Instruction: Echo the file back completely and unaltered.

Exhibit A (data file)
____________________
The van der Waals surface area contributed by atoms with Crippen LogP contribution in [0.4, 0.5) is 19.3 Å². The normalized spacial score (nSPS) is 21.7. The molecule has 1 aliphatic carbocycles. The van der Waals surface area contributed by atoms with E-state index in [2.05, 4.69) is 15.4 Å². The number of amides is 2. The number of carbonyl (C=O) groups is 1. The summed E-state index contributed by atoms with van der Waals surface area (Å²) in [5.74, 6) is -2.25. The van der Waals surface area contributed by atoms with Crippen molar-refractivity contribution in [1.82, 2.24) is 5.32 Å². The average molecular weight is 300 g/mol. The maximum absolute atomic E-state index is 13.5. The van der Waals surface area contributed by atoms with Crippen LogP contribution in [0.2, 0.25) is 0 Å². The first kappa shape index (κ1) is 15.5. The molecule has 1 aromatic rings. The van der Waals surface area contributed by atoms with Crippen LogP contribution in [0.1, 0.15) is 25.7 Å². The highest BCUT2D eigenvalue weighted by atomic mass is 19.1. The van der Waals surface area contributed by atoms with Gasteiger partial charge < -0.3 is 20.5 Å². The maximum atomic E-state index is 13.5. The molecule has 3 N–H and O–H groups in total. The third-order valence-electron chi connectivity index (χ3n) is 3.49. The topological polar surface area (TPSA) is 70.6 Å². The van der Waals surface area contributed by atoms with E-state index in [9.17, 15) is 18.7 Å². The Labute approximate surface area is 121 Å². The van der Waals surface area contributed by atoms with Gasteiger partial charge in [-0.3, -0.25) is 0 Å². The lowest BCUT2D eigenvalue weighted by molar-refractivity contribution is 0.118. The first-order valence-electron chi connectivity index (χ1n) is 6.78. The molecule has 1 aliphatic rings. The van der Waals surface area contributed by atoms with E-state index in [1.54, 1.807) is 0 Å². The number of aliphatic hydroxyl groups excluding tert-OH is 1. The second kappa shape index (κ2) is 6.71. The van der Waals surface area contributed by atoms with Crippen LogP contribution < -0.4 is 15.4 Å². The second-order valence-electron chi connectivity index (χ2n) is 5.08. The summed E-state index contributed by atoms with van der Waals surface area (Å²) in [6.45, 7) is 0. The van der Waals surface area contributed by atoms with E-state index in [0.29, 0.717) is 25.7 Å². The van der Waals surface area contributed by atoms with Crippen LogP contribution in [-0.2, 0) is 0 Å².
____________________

The van der Waals surface area contributed by atoms with Crippen LogP contribution in [0.4, 0.5) is 19.3 Å². The normalized spacial score (nSPS) is 21.7. The molecule has 1 aliphatic carbocycles. The van der Waals surface area contributed by atoms with E-state index in [2.05, 4.69) is 15.4 Å². The number of amides is 2. The number of carbonyl (C=O) groups is 1. The summed E-state index contributed by atoms with van der Waals surface area (Å²) in [5.74, 6) is -2.25. The van der Waals surface area contributed by atoms with Crippen molar-refractivity contribution in [1.82, 2.24) is 5.32 Å². The average molecular weight is 300 g/mol. The maximum absolute atomic E-state index is 13.5. The van der Waals surface area contributed by atoms with Crippen LogP contribution in [0.2, 0.25) is 0 Å². The first kappa shape index (κ1) is 15.5. The molecule has 1 aromatic rings. The van der Waals surface area contributed by atoms with Crippen LogP contribution in [0.1, 0.15) is 25.7 Å². The highest BCUT2D eigenvalue weighted by atomic mass is 19.1. The van der Waals surface area contributed by atoms with Gasteiger partial charge < -0.3 is 20.5 Å². The maximum atomic E-state index is 13.5. The molecule has 3 N–H and O–H groups in total. The third-order valence-electron chi connectivity index (χ3n) is 3.49. The topological polar surface area (TPSA) is 70.6 Å². The van der Waals surface area contributed by atoms with E-state index in [9.17, 15) is 18.7 Å². The Labute approximate surface area is 121 Å². The van der Waals surface area contributed by atoms with Gasteiger partial charge in [-0.3, -0.25) is 0 Å². The lowest BCUT2D eigenvalue weighted by molar-refractivity contribution is 0.118. The first-order valence-electron chi connectivity index (χ1n) is 6.78. The molecule has 1 aliphatic rings. The van der Waals surface area contributed by atoms with E-state index in [1.54, 1.807) is 0 Å². The number of aliphatic hydroxyl groups excluding tert-OH is 1. The second kappa shape index (κ2) is 6.71. The van der Waals surface area contributed by atoms with Crippen LogP contribution < -0.4 is 15.4 Å². The second-order valence-electron chi connectivity index (χ2n) is 5.08. The summed E-state index contributed by atoms with van der Waals surface area (Å²) in [6.45, 7) is 0. The van der Waals surface area contributed by atoms with E-state index in [0.29, 0.717) is 25.7 Å². The van der Waals surface area contributed by atoms with Crippen LogP contribution in [-0.2, 0) is 0 Å².